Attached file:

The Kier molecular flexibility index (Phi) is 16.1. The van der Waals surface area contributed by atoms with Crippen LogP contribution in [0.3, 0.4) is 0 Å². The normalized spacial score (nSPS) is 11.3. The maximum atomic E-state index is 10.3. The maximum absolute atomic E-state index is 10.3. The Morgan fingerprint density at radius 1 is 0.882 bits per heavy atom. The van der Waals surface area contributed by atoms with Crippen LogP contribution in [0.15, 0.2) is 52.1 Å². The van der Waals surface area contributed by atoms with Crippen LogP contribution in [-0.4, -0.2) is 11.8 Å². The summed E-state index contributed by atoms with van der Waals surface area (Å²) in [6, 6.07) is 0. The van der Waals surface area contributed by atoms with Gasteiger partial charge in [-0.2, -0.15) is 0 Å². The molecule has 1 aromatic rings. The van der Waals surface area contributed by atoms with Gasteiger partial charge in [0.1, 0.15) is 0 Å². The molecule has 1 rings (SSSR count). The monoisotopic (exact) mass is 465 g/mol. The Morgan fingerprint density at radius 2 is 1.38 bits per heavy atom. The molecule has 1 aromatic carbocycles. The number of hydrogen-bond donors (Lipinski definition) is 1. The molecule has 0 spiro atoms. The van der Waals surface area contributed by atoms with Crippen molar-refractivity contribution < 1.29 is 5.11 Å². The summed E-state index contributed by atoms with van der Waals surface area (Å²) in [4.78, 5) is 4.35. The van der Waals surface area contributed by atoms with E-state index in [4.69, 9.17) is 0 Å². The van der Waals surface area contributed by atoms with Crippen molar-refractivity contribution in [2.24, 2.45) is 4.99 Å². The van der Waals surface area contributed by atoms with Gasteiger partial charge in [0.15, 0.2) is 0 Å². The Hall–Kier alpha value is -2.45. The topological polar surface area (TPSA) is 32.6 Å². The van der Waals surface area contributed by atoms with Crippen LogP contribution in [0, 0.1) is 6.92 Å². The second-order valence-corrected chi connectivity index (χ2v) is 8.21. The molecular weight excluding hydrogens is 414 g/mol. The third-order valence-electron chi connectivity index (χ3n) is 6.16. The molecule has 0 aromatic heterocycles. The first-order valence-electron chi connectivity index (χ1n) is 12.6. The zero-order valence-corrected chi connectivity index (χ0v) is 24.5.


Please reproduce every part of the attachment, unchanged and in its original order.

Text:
The Kier molecular flexibility index (Phi) is 16.1. The van der Waals surface area contributed by atoms with Crippen LogP contribution in [0.3, 0.4) is 0 Å². The normalized spacial score (nSPS) is 11.3. The maximum atomic E-state index is 10.3. The maximum absolute atomic E-state index is 10.3. The Morgan fingerprint density at radius 1 is 0.882 bits per heavy atom. The van der Waals surface area contributed by atoms with Crippen LogP contribution in [0.15, 0.2) is 52.1 Å². The van der Waals surface area contributed by atoms with Crippen LogP contribution in [-0.4, -0.2) is 11.8 Å². The summed E-state index contributed by atoms with van der Waals surface area (Å²) in [6, 6.07) is 0. The van der Waals surface area contributed by atoms with Gasteiger partial charge in [-0.2, -0.15) is 0 Å². The molecule has 1 aromatic rings. The van der Waals surface area contributed by atoms with Gasteiger partial charge in [0.1, 0.15) is 0 Å². The molecule has 1 rings (SSSR count). The monoisotopic (exact) mass is 465 g/mol. The Morgan fingerprint density at radius 2 is 1.38 bits per heavy atom. The molecule has 1 aromatic carbocycles. The number of hydrogen-bond donors (Lipinski definition) is 1. The molecule has 0 spiro atoms. The van der Waals surface area contributed by atoms with Crippen molar-refractivity contribution < 1.29 is 5.11 Å². The summed E-state index contributed by atoms with van der Waals surface area (Å²) in [4.78, 5) is 4.35. The van der Waals surface area contributed by atoms with E-state index in [4.69, 9.17) is 0 Å². The van der Waals surface area contributed by atoms with Crippen molar-refractivity contribution in [2.24, 2.45) is 4.99 Å². The van der Waals surface area contributed by atoms with Gasteiger partial charge in [0.15, 0.2) is 0 Å². The Hall–Kier alpha value is -2.45. The topological polar surface area (TPSA) is 32.6 Å². The van der Waals surface area contributed by atoms with Crippen LogP contribution in [0, 0.1) is 6.92 Å². The second-order valence-corrected chi connectivity index (χ2v) is 8.21. The molecular weight excluding hydrogens is 414 g/mol. The third-order valence-electron chi connectivity index (χ3n) is 6.16. The molecule has 0 aromatic heterocycles. The first-order valence-electron chi connectivity index (χ1n) is 12.6. The zero-order valence-corrected chi connectivity index (χ0v) is 24.5.